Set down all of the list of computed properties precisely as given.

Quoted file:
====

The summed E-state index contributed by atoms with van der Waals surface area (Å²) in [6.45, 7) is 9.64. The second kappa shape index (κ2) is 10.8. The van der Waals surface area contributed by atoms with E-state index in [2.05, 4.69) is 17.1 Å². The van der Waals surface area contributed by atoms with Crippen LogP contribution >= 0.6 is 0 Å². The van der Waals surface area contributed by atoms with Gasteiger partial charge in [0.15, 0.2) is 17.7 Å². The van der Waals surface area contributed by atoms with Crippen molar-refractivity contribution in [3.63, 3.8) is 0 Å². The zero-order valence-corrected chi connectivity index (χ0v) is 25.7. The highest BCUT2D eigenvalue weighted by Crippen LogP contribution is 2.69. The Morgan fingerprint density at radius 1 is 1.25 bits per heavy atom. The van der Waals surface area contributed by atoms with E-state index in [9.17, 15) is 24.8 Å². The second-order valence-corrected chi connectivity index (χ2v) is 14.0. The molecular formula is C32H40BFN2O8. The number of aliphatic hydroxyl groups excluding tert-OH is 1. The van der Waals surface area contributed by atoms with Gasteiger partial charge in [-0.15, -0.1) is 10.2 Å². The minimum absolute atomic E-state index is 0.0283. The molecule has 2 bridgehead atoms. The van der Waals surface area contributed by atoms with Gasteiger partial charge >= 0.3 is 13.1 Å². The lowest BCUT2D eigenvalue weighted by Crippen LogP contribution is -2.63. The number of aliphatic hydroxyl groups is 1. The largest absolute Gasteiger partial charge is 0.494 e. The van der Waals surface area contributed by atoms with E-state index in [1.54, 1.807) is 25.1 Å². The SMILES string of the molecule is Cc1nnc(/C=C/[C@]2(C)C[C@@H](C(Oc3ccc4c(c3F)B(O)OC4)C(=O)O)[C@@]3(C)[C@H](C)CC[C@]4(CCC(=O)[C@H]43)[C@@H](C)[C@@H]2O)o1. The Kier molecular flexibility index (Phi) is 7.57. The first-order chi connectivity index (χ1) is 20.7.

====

The summed E-state index contributed by atoms with van der Waals surface area (Å²) in [6.45, 7) is 9.64. The second kappa shape index (κ2) is 10.8. The van der Waals surface area contributed by atoms with E-state index in [2.05, 4.69) is 17.1 Å². The van der Waals surface area contributed by atoms with Crippen LogP contribution >= 0.6 is 0 Å². The van der Waals surface area contributed by atoms with Gasteiger partial charge in [0.15, 0.2) is 17.7 Å². The van der Waals surface area contributed by atoms with Crippen molar-refractivity contribution in [3.63, 3.8) is 0 Å². The zero-order valence-corrected chi connectivity index (χ0v) is 25.7. The highest BCUT2D eigenvalue weighted by Crippen LogP contribution is 2.69. The Morgan fingerprint density at radius 1 is 1.25 bits per heavy atom. The van der Waals surface area contributed by atoms with E-state index in [9.17, 15) is 24.8 Å². The second-order valence-corrected chi connectivity index (χ2v) is 14.0. The molecular formula is C32H40BFN2O8. The number of aliphatic hydroxyl groups excluding tert-OH is 1. The van der Waals surface area contributed by atoms with Gasteiger partial charge in [-0.15, -0.1) is 10.2 Å². The minimum absolute atomic E-state index is 0.0283. The molecule has 2 bridgehead atoms. The van der Waals surface area contributed by atoms with Gasteiger partial charge >= 0.3 is 13.1 Å². The lowest BCUT2D eigenvalue weighted by Crippen LogP contribution is -2.63. The number of aliphatic hydroxyl groups is 1. The largest absolute Gasteiger partial charge is 0.494 e. The van der Waals surface area contributed by atoms with E-state index in [1.54, 1.807) is 25.1 Å². The SMILES string of the molecule is Cc1nnc(/C=C/[C@]2(C)C[C@@H](C(Oc3ccc4c(c3F)B(O)OC4)C(=O)O)[C@@]3(C)[C@H](C)CC[C@]4(CCC(=O)[C@H]43)[C@@H](C)[C@@H]2O)o1. The Kier molecular flexibility index (Phi) is 7.57. The first-order chi connectivity index (χ1) is 20.7.